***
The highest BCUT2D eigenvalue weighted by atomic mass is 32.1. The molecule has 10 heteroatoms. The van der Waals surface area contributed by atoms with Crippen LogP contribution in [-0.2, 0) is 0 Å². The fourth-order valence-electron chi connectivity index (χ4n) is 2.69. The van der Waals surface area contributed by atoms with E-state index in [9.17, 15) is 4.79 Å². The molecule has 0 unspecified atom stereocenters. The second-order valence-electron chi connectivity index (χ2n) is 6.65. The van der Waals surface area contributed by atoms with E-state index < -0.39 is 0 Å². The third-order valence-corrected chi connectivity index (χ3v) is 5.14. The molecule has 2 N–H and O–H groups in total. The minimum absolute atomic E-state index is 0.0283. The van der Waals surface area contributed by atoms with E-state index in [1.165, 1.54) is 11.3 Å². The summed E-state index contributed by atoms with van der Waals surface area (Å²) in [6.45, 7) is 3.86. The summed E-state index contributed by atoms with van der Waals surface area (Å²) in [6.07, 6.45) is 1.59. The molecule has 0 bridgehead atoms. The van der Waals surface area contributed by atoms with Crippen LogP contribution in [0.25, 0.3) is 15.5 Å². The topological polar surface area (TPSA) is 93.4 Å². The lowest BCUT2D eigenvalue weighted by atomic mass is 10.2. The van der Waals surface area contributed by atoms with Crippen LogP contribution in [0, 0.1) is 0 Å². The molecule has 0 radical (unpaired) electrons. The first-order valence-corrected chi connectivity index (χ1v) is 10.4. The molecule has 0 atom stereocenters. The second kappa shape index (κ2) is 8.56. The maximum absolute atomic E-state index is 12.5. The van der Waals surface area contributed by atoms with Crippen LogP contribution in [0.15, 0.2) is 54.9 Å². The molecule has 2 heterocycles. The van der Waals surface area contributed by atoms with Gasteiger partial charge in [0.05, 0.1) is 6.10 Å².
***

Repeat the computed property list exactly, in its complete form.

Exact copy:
The highest BCUT2D eigenvalue weighted by atomic mass is 32.1. The molecule has 10 heteroatoms. The van der Waals surface area contributed by atoms with Crippen LogP contribution in [-0.2, 0) is 0 Å². The fourth-order valence-electron chi connectivity index (χ4n) is 2.69. The van der Waals surface area contributed by atoms with E-state index in [9.17, 15) is 4.79 Å². The molecule has 0 unspecified atom stereocenters. The second-order valence-electron chi connectivity index (χ2n) is 6.65. The van der Waals surface area contributed by atoms with E-state index < -0.39 is 0 Å². The third-order valence-corrected chi connectivity index (χ3v) is 5.14. The molecule has 2 N–H and O–H groups in total. The minimum absolute atomic E-state index is 0.0283. The van der Waals surface area contributed by atoms with E-state index in [1.165, 1.54) is 11.3 Å². The summed E-state index contributed by atoms with van der Waals surface area (Å²) in [6.45, 7) is 3.86. The summed E-state index contributed by atoms with van der Waals surface area (Å²) in [6.07, 6.45) is 1.59. The molecule has 0 bridgehead atoms. The van der Waals surface area contributed by atoms with Crippen LogP contribution in [0.25, 0.3) is 15.5 Å². The topological polar surface area (TPSA) is 93.4 Å². The lowest BCUT2D eigenvalue weighted by atomic mass is 10.2. The van der Waals surface area contributed by atoms with Crippen LogP contribution in [0, 0.1) is 0 Å². The molecule has 0 radical (unpaired) electrons. The first-order valence-corrected chi connectivity index (χ1v) is 10.4. The molecule has 0 atom stereocenters. The second kappa shape index (κ2) is 8.56. The maximum absolute atomic E-state index is 12.5. The van der Waals surface area contributed by atoms with Crippen LogP contribution in [0.15, 0.2) is 54.9 Å². The molecule has 2 heterocycles. The van der Waals surface area contributed by atoms with Gasteiger partial charge in [0.05, 0.1) is 6.10 Å².